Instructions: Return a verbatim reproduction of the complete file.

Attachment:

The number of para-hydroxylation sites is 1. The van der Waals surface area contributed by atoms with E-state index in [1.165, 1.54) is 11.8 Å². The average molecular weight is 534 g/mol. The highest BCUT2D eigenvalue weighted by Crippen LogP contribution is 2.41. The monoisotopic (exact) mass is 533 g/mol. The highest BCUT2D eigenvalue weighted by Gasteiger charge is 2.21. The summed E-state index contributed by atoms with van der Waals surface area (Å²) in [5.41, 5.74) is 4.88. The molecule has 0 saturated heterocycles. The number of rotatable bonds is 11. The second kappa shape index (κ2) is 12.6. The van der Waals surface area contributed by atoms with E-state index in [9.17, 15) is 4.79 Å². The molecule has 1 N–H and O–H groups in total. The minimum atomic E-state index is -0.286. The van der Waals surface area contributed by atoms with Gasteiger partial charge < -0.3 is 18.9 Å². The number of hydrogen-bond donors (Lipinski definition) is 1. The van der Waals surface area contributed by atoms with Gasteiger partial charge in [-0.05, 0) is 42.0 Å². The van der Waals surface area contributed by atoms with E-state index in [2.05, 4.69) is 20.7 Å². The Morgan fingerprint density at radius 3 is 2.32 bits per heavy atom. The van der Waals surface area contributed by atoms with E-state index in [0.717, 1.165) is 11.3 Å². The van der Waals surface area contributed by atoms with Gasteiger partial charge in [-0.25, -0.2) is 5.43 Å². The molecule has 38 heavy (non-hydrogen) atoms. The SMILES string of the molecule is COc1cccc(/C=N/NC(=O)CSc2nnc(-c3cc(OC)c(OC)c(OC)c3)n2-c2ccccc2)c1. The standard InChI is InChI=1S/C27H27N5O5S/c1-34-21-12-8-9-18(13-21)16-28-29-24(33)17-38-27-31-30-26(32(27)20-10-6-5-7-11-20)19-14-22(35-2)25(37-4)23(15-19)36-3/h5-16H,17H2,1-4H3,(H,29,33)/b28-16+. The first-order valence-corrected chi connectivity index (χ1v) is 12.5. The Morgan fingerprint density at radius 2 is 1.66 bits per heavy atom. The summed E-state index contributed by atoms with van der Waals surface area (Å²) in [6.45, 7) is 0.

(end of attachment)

The number of para-hydroxylation sites is 1. The van der Waals surface area contributed by atoms with E-state index in [1.165, 1.54) is 11.8 Å². The average molecular weight is 534 g/mol. The highest BCUT2D eigenvalue weighted by Crippen LogP contribution is 2.41. The monoisotopic (exact) mass is 533 g/mol. The highest BCUT2D eigenvalue weighted by Gasteiger charge is 2.21. The summed E-state index contributed by atoms with van der Waals surface area (Å²) in [5.41, 5.74) is 4.88. The molecule has 0 saturated heterocycles. The number of rotatable bonds is 11. The second kappa shape index (κ2) is 12.6. The van der Waals surface area contributed by atoms with E-state index in [9.17, 15) is 4.79 Å². The molecule has 1 N–H and O–H groups in total. The minimum atomic E-state index is -0.286. The van der Waals surface area contributed by atoms with Gasteiger partial charge < -0.3 is 18.9 Å². The number of hydrogen-bond donors (Lipinski definition) is 1. The van der Waals surface area contributed by atoms with Gasteiger partial charge in [-0.05, 0) is 42.0 Å². The van der Waals surface area contributed by atoms with E-state index in [2.05, 4.69) is 20.7 Å². The Morgan fingerprint density at radius 3 is 2.32 bits per heavy atom. The van der Waals surface area contributed by atoms with E-state index in [0.717, 1.165) is 11.3 Å². The van der Waals surface area contributed by atoms with Gasteiger partial charge in [-0.25, -0.2) is 5.43 Å². The molecule has 38 heavy (non-hydrogen) atoms. The SMILES string of the molecule is COc1cccc(/C=N/NC(=O)CSc2nnc(-c3cc(OC)c(OC)c(OC)c3)n2-c2ccccc2)c1. The standard InChI is InChI=1S/C27H27N5O5S/c1-34-21-12-8-9-18(13-21)16-28-29-24(33)17-38-27-31-30-26(32(27)20-10-6-5-7-11-20)19-14-22(35-2)25(37-4)23(15-19)36-3/h5-16H,17H2,1-4H3,(H,29,33)/b28-16+. The first-order valence-corrected chi connectivity index (χ1v) is 12.5. The Morgan fingerprint density at radius 2 is 1.66 bits per heavy atom. The summed E-state index contributed by atoms with van der Waals surface area (Å²) in [6.45, 7) is 0.